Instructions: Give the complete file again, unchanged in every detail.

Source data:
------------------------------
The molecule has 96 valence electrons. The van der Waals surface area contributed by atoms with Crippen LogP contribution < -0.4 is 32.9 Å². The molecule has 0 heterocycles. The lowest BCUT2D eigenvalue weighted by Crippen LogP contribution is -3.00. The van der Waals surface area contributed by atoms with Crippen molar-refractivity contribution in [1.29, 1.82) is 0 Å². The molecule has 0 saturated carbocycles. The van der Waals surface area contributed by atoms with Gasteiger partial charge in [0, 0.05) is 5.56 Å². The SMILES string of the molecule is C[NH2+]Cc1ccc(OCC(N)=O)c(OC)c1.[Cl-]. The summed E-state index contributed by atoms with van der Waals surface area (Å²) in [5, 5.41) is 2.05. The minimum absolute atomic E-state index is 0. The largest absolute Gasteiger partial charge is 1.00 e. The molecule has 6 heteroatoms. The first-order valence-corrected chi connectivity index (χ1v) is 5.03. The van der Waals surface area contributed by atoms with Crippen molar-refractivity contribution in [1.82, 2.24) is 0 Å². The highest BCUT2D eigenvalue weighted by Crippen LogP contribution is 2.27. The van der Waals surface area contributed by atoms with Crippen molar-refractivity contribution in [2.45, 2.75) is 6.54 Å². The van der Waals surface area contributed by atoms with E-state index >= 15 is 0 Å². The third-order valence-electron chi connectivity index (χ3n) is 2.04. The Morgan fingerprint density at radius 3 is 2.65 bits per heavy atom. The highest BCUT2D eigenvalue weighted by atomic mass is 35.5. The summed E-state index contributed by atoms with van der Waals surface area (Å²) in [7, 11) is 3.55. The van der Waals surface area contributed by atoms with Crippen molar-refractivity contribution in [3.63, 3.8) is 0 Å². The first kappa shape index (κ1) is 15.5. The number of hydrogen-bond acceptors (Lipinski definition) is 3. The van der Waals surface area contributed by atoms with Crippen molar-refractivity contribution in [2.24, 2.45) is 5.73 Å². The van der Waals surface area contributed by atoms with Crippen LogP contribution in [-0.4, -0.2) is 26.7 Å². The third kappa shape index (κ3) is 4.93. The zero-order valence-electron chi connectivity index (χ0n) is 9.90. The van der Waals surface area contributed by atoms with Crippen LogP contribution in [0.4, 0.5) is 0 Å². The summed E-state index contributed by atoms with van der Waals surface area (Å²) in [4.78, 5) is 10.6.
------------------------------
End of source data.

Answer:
The molecule has 96 valence electrons. The van der Waals surface area contributed by atoms with Crippen LogP contribution < -0.4 is 32.9 Å². The molecule has 0 heterocycles. The lowest BCUT2D eigenvalue weighted by Crippen LogP contribution is -3.00. The van der Waals surface area contributed by atoms with Crippen molar-refractivity contribution in [1.29, 1.82) is 0 Å². The molecule has 0 saturated carbocycles. The van der Waals surface area contributed by atoms with Gasteiger partial charge in [0, 0.05) is 5.56 Å². The SMILES string of the molecule is C[NH2+]Cc1ccc(OCC(N)=O)c(OC)c1.[Cl-]. The summed E-state index contributed by atoms with van der Waals surface area (Å²) in [5, 5.41) is 2.05. The minimum absolute atomic E-state index is 0. The largest absolute Gasteiger partial charge is 1.00 e. The molecule has 6 heteroatoms. The first-order valence-corrected chi connectivity index (χ1v) is 5.03. The van der Waals surface area contributed by atoms with Crippen molar-refractivity contribution in [1.82, 2.24) is 0 Å². The highest BCUT2D eigenvalue weighted by Crippen LogP contribution is 2.27. The van der Waals surface area contributed by atoms with Crippen molar-refractivity contribution in [2.45, 2.75) is 6.54 Å². The van der Waals surface area contributed by atoms with E-state index >= 15 is 0 Å². The third-order valence-electron chi connectivity index (χ3n) is 2.04. The Morgan fingerprint density at radius 3 is 2.65 bits per heavy atom. The highest BCUT2D eigenvalue weighted by atomic mass is 35.5. The summed E-state index contributed by atoms with van der Waals surface area (Å²) in [7, 11) is 3.55. The van der Waals surface area contributed by atoms with Crippen molar-refractivity contribution in [3.63, 3.8) is 0 Å². The first kappa shape index (κ1) is 15.5. The number of hydrogen-bond acceptors (Lipinski definition) is 3. The van der Waals surface area contributed by atoms with Crippen molar-refractivity contribution in [2.24, 2.45) is 5.73 Å². The van der Waals surface area contributed by atoms with Crippen LogP contribution in [-0.4, -0.2) is 26.7 Å². The third kappa shape index (κ3) is 4.93. The zero-order valence-electron chi connectivity index (χ0n) is 9.90. The van der Waals surface area contributed by atoms with Crippen LogP contribution in [0.4, 0.5) is 0 Å². The summed E-state index contributed by atoms with van der Waals surface area (Å²) in [4.78, 5) is 10.6.